6 pm – 8:30 pm: Once 6 pm rolls around, we are officially unable to accept new patients. At this point I will contact our attending physician by phone and staff the new admits from the day if they have not already been discussed at some other point in the day. This process can take between 15 minutes to an hour depending on severity of the patient’s clinical conditions. During this time frame of 6-8pm I start to see a lot more bedside evaluation requests from the nursing staff for patients with delirium or agitation. Again, we still cover codes and rapids until sign out at 8 pm and hopefully can wrap up any of our days’ work by that point if no other distractions arise. The night team arrives about 7:50pm and we allow them to settle in for the evening before starting sign-out at 8 pm and warn them about the patients that need close attention or issues that may arise overnight. Now the day is over, and I get to head home to relax.

A Day in the Life of an Internal Medicine PGY3

5:45 – 6:30 am: Beep…beep…beep…another day! I’ll usually grab my phone and browse through the news headlines before finally getting out of bed. Residency can sometimes be insulating, and I’ve found that it’s nice to stay up to date with the world outside of medicine. With each year of residency, I’ve found that I take a significantly shorter amount of time to get ready in the mornings. And now, with the pandemic, my morning routine has been extra-quick. I’ll brush my teeth, shower, throw on a pair of scrubs, and get on my way to work all in about thirty minutes.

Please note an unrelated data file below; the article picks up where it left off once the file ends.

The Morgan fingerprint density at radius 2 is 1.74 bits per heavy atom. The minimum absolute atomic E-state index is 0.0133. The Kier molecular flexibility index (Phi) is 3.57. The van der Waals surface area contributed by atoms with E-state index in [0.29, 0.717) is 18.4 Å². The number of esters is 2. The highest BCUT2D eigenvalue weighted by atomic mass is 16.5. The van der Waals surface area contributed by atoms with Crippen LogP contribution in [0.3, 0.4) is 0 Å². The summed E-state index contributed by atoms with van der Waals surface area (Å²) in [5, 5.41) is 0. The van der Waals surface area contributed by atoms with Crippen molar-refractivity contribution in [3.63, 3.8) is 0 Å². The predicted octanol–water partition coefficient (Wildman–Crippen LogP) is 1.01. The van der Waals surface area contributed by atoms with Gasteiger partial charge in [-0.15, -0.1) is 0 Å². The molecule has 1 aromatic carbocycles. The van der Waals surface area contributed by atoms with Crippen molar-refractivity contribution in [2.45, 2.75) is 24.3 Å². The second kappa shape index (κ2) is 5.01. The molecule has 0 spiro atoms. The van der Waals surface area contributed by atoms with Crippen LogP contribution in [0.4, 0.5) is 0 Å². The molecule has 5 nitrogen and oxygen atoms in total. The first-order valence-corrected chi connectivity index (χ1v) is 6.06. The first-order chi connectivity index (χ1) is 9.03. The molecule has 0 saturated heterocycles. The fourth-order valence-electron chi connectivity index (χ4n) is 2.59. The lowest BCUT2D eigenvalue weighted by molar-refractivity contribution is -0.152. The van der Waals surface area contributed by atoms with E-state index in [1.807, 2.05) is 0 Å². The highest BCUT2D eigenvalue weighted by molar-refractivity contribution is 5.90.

6:30 – 7 am: Pedal to the metal to dodge Hall Road traffic. As a native Californian, it took me a while to get used to all the potholes and “Michigan Left-Turns”.

7 – 8 am: Time to get to work on the floors. At HF Macomb, we are a tight-knit resident community and the resident lounge serves as the epicenter for sign outs/charting/note typing/down-time ultra-competitive-high-stakes Ping-pong matches. Once I get to the lounge in the mornings, I’ll touch base with my co-senior(s) who is on nights to see if there were any updates with my team’s patients overnight. After that, I’ll check in with my interns to see if they have any concerns on any one of their patients. If nothing comes up, I’ll print my list, pull up a seat at one of the computers, and start chart reviewing and then go see patients.